Cuchulainn
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### exp(5) = $e^5$

QuoteYes, we have different attitudes for that, here I would prefer to havea good initial instead of a generic approach or naming methods. And soavoiding probably expansive methods.Well, it is (can be??) usually a requirement to have a non-linear solver that works for all combinations of input parameters. It's a mathematical problem in the main and this is why homotopy etc. are used in many application areas.Concerning efficiency, fixed point method 4 can be extended by Aitken to get 2nd order convergence comparable to that of NR, e.g. M = 0.1, eps = 0.8 converges in 4 iterations. Or bracketing with NR is also not bad.NR is very fast when it does converge but I prefer bracketing the solution first as it is easier IMO than finding a seed. It's a choice, I suppose.A follow-on is a two-dimensional NR method and then how do I choose seeds? e.g. let's say fitting the ir yield and vol.. Which is the most robust of the above 10 methods?
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### exp(5) = $e^5$

I ran this code for M = 0.1, eps = 0.7 and 0.8. Results are now correct. 5 iterations needed.Multiple calls to pow() has performance impact. And sin(x) and cos(x) must be called at each iteration.
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### exp(5) = $e^5$

Solution #11: Use a steepest descent/Brent minimizer with limited bit precision (e.g. 11 bits) to find the seed for x_0 and use it for NR. This also works for test cases.This approach has potential for multi-dimensional problems. AVt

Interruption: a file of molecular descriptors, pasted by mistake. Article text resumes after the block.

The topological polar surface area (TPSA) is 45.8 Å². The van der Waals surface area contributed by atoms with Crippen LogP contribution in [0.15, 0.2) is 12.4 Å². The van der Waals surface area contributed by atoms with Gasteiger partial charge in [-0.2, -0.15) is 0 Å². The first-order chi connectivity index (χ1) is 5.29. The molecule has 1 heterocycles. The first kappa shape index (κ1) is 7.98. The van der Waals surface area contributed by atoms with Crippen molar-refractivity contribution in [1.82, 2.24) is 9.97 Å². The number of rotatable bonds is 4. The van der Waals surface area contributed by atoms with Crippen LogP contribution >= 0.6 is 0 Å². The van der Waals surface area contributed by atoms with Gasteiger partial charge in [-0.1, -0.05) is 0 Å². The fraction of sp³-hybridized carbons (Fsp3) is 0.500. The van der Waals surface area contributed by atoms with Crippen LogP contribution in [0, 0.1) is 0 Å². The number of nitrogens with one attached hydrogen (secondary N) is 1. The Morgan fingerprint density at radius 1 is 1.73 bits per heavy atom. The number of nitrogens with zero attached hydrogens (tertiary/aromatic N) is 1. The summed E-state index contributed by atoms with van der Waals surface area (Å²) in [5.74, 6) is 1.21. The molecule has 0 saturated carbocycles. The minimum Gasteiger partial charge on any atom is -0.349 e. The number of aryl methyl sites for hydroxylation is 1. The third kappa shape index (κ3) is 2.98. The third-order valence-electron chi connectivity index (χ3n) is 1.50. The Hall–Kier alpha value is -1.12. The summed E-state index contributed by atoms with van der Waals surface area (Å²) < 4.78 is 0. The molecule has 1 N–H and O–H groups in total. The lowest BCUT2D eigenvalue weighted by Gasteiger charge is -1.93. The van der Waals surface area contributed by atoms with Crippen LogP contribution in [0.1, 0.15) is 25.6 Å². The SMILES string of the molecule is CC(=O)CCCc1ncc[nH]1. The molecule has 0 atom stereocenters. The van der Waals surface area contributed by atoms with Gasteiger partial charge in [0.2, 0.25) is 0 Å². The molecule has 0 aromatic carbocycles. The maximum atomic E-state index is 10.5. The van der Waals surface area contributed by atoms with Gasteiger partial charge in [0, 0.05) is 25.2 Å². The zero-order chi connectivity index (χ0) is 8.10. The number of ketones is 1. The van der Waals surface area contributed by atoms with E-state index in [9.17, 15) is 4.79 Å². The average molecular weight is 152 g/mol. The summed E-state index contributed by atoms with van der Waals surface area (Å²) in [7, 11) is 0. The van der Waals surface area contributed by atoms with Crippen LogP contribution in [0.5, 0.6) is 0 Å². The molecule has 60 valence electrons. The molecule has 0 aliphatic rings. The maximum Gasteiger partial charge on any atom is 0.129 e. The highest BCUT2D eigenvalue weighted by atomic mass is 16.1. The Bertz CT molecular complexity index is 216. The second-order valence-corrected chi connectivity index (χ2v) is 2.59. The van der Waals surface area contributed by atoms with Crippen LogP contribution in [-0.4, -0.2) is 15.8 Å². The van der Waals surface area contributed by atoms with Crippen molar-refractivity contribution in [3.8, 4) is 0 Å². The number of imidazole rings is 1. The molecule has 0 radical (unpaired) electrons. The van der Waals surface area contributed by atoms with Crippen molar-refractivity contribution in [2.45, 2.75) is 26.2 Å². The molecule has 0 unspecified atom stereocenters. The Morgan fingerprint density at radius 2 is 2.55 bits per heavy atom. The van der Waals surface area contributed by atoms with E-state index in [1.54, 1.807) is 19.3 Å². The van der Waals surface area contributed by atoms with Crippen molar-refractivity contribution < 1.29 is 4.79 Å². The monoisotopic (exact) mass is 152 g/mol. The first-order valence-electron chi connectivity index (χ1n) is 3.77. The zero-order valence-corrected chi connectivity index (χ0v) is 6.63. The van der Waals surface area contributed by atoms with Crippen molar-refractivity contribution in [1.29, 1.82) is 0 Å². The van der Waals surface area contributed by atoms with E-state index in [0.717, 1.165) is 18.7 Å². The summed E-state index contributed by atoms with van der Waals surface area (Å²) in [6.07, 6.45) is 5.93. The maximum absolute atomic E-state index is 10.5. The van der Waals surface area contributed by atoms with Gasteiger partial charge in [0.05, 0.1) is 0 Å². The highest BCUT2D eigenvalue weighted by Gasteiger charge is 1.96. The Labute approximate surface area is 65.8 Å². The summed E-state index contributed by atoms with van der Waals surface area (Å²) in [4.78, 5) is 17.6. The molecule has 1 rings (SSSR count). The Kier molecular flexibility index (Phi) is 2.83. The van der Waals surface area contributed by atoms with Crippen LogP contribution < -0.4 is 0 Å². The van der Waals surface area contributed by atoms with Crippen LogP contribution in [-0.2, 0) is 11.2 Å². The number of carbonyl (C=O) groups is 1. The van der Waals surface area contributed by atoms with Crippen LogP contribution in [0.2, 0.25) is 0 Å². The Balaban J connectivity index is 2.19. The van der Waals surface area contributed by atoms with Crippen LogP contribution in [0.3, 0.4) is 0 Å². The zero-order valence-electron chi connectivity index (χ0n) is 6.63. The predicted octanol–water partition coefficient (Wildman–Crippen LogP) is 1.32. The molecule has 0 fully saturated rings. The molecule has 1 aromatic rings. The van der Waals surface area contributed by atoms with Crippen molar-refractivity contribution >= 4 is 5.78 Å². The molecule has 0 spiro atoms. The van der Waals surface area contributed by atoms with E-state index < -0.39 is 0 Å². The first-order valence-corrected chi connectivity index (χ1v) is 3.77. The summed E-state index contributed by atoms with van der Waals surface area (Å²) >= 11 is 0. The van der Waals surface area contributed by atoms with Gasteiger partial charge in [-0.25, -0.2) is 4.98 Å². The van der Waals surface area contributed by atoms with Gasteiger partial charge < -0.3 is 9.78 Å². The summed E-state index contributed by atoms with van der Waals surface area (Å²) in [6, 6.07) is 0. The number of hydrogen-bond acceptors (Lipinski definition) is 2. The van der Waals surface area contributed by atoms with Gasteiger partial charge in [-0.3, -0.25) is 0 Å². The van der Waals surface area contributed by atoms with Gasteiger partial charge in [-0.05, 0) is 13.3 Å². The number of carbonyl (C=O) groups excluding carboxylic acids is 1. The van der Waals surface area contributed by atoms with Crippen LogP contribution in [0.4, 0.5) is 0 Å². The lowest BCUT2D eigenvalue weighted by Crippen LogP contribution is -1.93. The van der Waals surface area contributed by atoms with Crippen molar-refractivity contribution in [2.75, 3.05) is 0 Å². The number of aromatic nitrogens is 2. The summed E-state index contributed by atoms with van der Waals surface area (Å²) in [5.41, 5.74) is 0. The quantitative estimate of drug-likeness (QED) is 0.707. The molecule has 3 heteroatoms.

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### exp(5) = $e^5$

It is easy to clean up the code, sorry for being lazy: there is 1 pow to get the cube root, the other are integers (i.e. a polynomial) and calling the very function now and then is not a bad idea.Anyway: a nice listing of methods. Cuchulainn
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### exp(5) = $e^5$

Yes, thanks for the interaction. I think it is possible to learn a lot from specific examples _and_ runnable code.//I once went through a similar process in production and we eventually wound up with solution #3 . Now the process is in long-term //memory, so I can choose from many methods depending on the requirements. Sometimes you forget stuff you already know.A follow-on is which methods are suitable for Implied Volatility
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### exp(5) = $e^5$

QuoteOriginally posted by: outrunQuoteOriginally posted by: CuchulainnYes, thanks for the interaction. I think it is possible to learn a lot from specific examples _and_ runnable code.//I once went through a similar process in production and we eventually wound up with solution #3 . Now the process is in long-term //memory, so I can choose from many methods depending on the requirements. Sometimes you forget stuff you already know.A follow-on is which methods are suitable for Implied Volatilitybracketing! and for european options use both the call+put to get a simultanious implied vol and implied forward. For american options things are much more complicated because of early exercise.But are people still using B&S and static vol surfaces?Looks like it. @tt is the originator of that thread.